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At the centre of the debate about what constitutes the most promising path to Afghan stability is the question of whether it is possible to build an accountable government based on the leaders that were at the forefront during decades of armed conflict. The post-2001 war effort rested on the accommodation of former resistance leaders, who reaped generous rewards for themselves and their networks.

In early 2018, the issue is again on top of the agenda, with President Ashraf Ghani seeking to reform governance and break old networks of loyalty, gradually bringing in a new generation of educated Afghans, while challenging traditional powerholders. Here is the key to the conflict between President Ghani and one of the country’s most powerful governors, Mohammad Atta Noor.

In the early years after 2001, there were a range of initiatives to document former war crimes with a view to bring to justice perpetrators from all sides of the conflict, or at the very minimum, to inform decisions about who were suited for public office. In 2005, the Afghanistan Independent Human Rights Commission launched a comprehensive ‘Conflict Mapping’ project, the results of which have never been released.

Then, there are also many who argue that those who came out of the 2001 battle against the Taliban as victors – who had built their positions of influence in times of war – ought to play a key role in the new set up. Not only do they de facto have power, they also command loyalty, they have status, and they have learnt how to govern. While accommodation seem to have gained the upper hand in Afghan state-building post 2001, it is uncomfortable to many, and there may be different forms of accommodation that could have yielded a better outcome.

This is the starting point for a debate on the fundamental strategic choices that have been made since 2001, of the effects of those choices (intended or not), and of what options realistically remain with regards to both accommodation and justice for Afghanistan in early 2018.


  • What happened to justice after 2001? Patricia Gossman
  • The case for warlord accommodation in Afghan governance. Dipali Mukhopadhyay

Moderator: Kai Eide, former UN Special Representative for Afghanistan

Patricia Gossma n is senior researcher on Afghanistan for Human Rights Watch (HRW). Prior to joining HRW, she was Director of the Afghanistan Program at the International Center for Transitional Justice on Afghanistan, and she was the founder and director of the Afghanistan Justice Project, an OSI-funded project to document war crimes committed during the Afghan conflict, 1978-2001. Gossman was Senior Researcher for South Asia at Human Rights Watch in the 1990s, covering not only Afghanistan, but also India, Pakistan and Nepal. She received her doctorate in South Asian Studies from the University of Chicago and is widely published on human rights issues in the region.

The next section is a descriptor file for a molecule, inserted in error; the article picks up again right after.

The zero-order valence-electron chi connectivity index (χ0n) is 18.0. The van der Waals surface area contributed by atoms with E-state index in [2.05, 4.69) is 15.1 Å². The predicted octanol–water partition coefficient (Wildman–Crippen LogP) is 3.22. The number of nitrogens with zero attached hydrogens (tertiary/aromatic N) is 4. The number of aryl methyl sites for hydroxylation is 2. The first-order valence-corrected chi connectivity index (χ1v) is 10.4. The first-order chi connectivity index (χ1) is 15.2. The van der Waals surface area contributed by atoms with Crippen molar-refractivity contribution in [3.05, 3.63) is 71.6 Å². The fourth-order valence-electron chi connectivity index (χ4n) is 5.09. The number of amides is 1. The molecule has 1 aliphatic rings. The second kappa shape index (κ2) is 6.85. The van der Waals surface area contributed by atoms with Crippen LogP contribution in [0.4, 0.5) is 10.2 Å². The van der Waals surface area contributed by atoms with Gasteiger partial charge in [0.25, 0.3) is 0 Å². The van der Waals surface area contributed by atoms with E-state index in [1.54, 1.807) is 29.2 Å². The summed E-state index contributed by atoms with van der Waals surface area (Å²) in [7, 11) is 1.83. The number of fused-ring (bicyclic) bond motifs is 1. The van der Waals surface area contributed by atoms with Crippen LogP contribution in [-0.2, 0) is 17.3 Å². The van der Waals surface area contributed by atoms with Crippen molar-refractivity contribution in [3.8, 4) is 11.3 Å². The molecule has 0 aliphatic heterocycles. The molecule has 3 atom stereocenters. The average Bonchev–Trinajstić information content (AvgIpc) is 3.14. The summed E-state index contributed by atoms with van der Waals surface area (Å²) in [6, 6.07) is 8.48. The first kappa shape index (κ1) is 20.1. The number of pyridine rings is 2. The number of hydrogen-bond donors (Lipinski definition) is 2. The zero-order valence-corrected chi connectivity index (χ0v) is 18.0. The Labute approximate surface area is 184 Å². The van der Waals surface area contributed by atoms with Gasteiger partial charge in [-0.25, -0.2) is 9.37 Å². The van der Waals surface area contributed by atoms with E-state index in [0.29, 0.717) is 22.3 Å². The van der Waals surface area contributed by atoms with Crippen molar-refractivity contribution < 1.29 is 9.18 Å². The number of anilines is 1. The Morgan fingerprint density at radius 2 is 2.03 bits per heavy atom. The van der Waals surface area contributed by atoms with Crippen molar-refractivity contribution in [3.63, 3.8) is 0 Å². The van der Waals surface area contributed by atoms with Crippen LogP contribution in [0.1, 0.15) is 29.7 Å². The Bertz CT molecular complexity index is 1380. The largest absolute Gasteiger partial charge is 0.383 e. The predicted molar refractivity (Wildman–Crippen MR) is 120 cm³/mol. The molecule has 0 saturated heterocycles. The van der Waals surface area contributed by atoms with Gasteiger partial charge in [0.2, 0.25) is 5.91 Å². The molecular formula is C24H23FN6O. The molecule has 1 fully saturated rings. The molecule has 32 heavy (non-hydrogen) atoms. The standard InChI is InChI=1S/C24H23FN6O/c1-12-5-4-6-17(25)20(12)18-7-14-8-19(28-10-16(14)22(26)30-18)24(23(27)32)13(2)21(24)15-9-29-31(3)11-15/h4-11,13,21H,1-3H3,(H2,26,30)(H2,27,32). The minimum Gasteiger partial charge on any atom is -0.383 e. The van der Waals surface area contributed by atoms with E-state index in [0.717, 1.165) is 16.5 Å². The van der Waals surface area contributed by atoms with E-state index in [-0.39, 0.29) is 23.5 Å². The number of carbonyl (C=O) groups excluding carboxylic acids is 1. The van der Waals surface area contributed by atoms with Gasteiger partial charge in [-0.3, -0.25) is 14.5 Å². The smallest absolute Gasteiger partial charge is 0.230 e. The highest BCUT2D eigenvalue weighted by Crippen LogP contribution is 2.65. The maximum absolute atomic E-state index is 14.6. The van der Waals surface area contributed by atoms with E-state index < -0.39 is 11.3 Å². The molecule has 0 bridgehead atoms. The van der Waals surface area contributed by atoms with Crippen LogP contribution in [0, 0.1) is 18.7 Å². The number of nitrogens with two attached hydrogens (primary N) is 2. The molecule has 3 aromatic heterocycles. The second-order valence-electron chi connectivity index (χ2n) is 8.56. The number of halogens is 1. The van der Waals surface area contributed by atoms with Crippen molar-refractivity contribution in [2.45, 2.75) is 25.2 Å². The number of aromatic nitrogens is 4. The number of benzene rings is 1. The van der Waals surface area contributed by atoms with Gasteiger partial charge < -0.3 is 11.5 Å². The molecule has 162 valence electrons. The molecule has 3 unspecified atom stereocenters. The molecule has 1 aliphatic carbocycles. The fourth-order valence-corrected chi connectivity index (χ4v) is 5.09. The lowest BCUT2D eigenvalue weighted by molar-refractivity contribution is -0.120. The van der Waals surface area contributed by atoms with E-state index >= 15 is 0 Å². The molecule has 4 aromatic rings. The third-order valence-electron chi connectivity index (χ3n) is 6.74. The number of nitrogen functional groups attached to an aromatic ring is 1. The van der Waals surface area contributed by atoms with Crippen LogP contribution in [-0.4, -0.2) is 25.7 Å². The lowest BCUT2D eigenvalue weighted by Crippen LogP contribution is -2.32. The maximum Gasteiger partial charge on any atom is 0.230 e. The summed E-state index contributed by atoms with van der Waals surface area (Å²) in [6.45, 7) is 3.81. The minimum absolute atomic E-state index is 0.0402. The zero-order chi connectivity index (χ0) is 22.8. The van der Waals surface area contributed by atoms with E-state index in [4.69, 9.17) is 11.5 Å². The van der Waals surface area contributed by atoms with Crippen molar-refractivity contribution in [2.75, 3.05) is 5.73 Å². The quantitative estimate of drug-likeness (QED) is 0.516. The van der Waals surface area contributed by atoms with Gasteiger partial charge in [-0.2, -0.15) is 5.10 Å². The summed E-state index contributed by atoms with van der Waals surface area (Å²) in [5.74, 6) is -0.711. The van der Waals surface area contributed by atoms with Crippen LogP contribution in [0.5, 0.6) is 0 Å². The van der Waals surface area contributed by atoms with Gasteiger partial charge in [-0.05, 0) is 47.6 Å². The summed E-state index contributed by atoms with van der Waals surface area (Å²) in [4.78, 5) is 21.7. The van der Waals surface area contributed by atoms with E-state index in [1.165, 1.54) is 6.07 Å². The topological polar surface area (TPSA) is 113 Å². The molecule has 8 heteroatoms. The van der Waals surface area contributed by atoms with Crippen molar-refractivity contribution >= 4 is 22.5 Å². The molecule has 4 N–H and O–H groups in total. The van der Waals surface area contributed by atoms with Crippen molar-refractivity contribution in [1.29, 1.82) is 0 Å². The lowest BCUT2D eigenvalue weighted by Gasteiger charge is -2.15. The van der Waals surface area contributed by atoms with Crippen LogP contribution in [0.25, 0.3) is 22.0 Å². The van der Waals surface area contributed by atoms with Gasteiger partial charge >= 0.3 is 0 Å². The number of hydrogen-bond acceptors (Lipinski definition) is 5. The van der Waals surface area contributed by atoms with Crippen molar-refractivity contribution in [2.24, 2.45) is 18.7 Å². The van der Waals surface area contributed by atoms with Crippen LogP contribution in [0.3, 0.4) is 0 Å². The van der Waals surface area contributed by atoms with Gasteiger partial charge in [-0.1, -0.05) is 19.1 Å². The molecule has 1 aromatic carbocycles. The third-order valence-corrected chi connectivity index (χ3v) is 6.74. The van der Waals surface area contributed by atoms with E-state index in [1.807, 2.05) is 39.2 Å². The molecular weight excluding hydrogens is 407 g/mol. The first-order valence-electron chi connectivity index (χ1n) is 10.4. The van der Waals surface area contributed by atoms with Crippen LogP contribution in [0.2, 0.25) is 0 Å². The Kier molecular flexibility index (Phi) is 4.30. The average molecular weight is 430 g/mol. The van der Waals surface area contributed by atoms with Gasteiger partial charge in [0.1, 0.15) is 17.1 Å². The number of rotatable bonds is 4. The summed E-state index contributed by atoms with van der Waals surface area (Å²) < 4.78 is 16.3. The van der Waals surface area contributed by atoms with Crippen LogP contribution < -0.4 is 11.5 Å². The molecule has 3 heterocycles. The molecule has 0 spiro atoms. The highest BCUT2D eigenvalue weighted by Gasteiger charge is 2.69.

Dipali Mukhopadhyay is an Assistant Professor at the School of International and Public Affairs at Columbia University, where she is also a faculty affiliate of the Saltzman Institute of War and Peace Studies. She recently published the book Warlords, Strongman Governors and State Building in Afghanistan (Cambridge, 2014). Her current work on Afghanistan builds on her first book with a study of palace politics during the Karzai presidency. She also has two projects underway on the Syrian civil war related to Western engagement with the opposition and rebel governance. She is a term member at the Council on Foreign Relations. Mukhopadhyay holds adoctorate from Tufts University's Fletcher School.

Kai Eide is a Norwegian diplomat (retired), writer and analyst. He served as the United Nations Special Representative to Afghanistan from March 2008 to March 2010. Eide was previously the Special Envoy of the United Nations Secretary-General in Kosovo (2005) and as Special Representative of the Secretary-General in Bosnia & Herzegovina in 1997–1998. He has been a member of the Norwegian Foreign Service since 1975, and held a variety of post, including as ambassador to NATO, and to OSCE. He has published the book Power Struggle Over Afghanistan: An Inside Look at What Went Wrong--and What We Can Do to Repair the Damage (Skyhorse, 2012).

Relevant Blog Post

This seminar is part of the Afghanistan Week 2018, a series of events related to Afghanistan, which is a collaboration between the Norwegian Afghanistan Committee (NAC), the Chr. Michelsen Institute (CMI) and the Peace Research Institute Oslo (PRIO).